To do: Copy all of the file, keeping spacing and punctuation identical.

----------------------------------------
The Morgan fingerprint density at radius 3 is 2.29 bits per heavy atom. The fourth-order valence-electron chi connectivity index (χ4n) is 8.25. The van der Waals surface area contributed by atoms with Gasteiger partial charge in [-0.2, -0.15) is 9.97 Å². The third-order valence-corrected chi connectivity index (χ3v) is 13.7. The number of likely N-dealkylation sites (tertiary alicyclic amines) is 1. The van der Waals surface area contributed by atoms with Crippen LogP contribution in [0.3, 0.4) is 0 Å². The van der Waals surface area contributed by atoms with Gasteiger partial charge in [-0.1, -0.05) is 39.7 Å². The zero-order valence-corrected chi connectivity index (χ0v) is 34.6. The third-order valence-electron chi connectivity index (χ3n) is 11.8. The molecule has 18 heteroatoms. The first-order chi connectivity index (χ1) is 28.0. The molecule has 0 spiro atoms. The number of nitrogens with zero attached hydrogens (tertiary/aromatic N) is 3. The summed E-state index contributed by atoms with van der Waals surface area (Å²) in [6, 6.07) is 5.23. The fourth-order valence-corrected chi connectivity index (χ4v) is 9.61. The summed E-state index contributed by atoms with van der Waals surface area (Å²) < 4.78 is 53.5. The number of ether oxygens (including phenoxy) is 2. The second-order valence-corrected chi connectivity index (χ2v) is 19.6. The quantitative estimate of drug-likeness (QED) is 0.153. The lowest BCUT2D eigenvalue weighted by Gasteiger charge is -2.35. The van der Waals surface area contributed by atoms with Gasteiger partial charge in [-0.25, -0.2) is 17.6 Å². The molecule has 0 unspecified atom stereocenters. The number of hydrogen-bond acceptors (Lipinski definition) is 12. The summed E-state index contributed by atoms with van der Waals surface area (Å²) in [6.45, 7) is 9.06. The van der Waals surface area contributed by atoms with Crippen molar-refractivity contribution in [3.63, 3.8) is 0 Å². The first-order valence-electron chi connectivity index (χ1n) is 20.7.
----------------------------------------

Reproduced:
The Morgan fingerprint density at radius 3 is 2.29 bits per heavy atom. The fourth-order valence-electron chi connectivity index (χ4n) is 8.25. The van der Waals surface area contributed by atoms with Gasteiger partial charge in [-0.2, -0.15) is 9.97 Å². The third-order valence-corrected chi connectivity index (χ3v) is 13.7. The number of likely N-dealkylation sites (tertiary alicyclic amines) is 1. The van der Waals surface area contributed by atoms with Crippen LogP contribution in [0.3, 0.4) is 0 Å². The van der Waals surface area contributed by atoms with Gasteiger partial charge in [-0.1, -0.05) is 39.7 Å². The zero-order valence-corrected chi connectivity index (χ0v) is 34.6. The third-order valence-electron chi connectivity index (χ3n) is 11.8. The molecule has 18 heteroatoms. The first-order chi connectivity index (χ1) is 28.0. The molecule has 0 spiro atoms. The number of nitrogens with zero attached hydrogens (tertiary/aromatic N) is 3. The summed E-state index contributed by atoms with van der Waals surface area (Å²) in [6, 6.07) is 5.23. The fourth-order valence-corrected chi connectivity index (χ4v) is 9.61. The summed E-state index contributed by atoms with van der Waals surface area (Å²) < 4.78 is 53.5. The number of ether oxygens (including phenoxy) is 2. The second-order valence-corrected chi connectivity index (χ2v) is 19.6. The quantitative estimate of drug-likeness (QED) is 0.153. The lowest BCUT2D eigenvalue weighted by Gasteiger charge is -2.35. The van der Waals surface area contributed by atoms with Gasteiger partial charge in [-0.25, -0.2) is 17.6 Å². The molecule has 0 unspecified atom stereocenters. The number of hydrogen-bond acceptors (Lipinski definition) is 12. The summed E-state index contributed by atoms with van der Waals surface area (Å²) in [6.45, 7) is 9.06. The van der Waals surface area contributed by atoms with Crippen molar-refractivity contribution in [3.63, 3.8) is 0 Å². The first-order valence-electron chi connectivity index (χ1n) is 20.7.